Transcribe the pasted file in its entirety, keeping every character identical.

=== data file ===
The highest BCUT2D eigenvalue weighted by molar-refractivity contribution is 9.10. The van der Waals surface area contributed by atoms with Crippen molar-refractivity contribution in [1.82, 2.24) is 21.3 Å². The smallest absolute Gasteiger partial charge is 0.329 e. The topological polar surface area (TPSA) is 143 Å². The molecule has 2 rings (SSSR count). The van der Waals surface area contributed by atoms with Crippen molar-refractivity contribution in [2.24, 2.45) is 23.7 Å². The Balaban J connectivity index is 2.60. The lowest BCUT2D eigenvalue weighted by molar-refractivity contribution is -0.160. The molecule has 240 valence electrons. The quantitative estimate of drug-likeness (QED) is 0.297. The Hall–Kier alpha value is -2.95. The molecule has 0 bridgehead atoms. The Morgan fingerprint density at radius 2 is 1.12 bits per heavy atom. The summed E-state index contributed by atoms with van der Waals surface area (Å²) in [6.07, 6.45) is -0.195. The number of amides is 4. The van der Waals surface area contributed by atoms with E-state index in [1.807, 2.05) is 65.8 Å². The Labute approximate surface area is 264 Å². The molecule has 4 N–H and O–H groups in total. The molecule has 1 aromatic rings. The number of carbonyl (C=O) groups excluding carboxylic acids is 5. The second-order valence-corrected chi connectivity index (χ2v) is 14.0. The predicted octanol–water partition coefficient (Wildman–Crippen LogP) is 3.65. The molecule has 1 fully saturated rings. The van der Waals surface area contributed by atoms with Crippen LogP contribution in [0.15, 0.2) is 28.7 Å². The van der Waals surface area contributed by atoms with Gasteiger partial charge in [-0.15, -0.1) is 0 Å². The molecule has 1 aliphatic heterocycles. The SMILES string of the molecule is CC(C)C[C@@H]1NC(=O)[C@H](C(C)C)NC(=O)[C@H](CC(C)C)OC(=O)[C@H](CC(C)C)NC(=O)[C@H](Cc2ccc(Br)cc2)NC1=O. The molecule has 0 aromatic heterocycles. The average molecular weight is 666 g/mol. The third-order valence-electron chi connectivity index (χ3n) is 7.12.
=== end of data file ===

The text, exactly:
The highest BCUT2D eigenvalue weighted by molar-refractivity contribution is 9.10. The van der Waals surface area contributed by atoms with Crippen molar-refractivity contribution in [1.82, 2.24) is 21.3 Å². The smallest absolute Gasteiger partial charge is 0.329 e. The topological polar surface area (TPSA) is 143 Å². The molecule has 2 rings (SSSR count). The van der Waals surface area contributed by atoms with Crippen molar-refractivity contribution in [2.24, 2.45) is 23.7 Å². The Balaban J connectivity index is 2.60. The lowest BCUT2D eigenvalue weighted by molar-refractivity contribution is -0.160. The molecule has 240 valence electrons. The quantitative estimate of drug-likeness (QED) is 0.297. The Hall–Kier alpha value is -2.95. The molecule has 0 bridgehead atoms. The Morgan fingerprint density at radius 2 is 1.12 bits per heavy atom. The summed E-state index contributed by atoms with van der Waals surface area (Å²) in [6.07, 6.45) is -0.195. The number of amides is 4. The van der Waals surface area contributed by atoms with E-state index in [1.807, 2.05) is 65.8 Å². The Labute approximate surface area is 264 Å². The molecule has 4 N–H and O–H groups in total. The molecule has 1 aromatic rings. The number of carbonyl (C=O) groups excluding carboxylic acids is 5. The second-order valence-corrected chi connectivity index (χ2v) is 14.0. The predicted octanol–water partition coefficient (Wildman–Crippen LogP) is 3.65. The molecule has 1 fully saturated rings. The van der Waals surface area contributed by atoms with Crippen LogP contribution in [0.15, 0.2) is 28.7 Å². The van der Waals surface area contributed by atoms with Gasteiger partial charge in [-0.15, -0.1) is 0 Å². The molecule has 1 aliphatic heterocycles. The SMILES string of the molecule is CC(C)C[C@@H]1NC(=O)[C@H](C(C)C)NC(=O)[C@H](CC(C)C)OC(=O)[C@H](CC(C)C)NC(=O)[C@H](Cc2ccc(Br)cc2)NC1=O. The molecule has 0 aromatic heterocycles. The average molecular weight is 666 g/mol. The third-order valence-electron chi connectivity index (χ3n) is 7.12.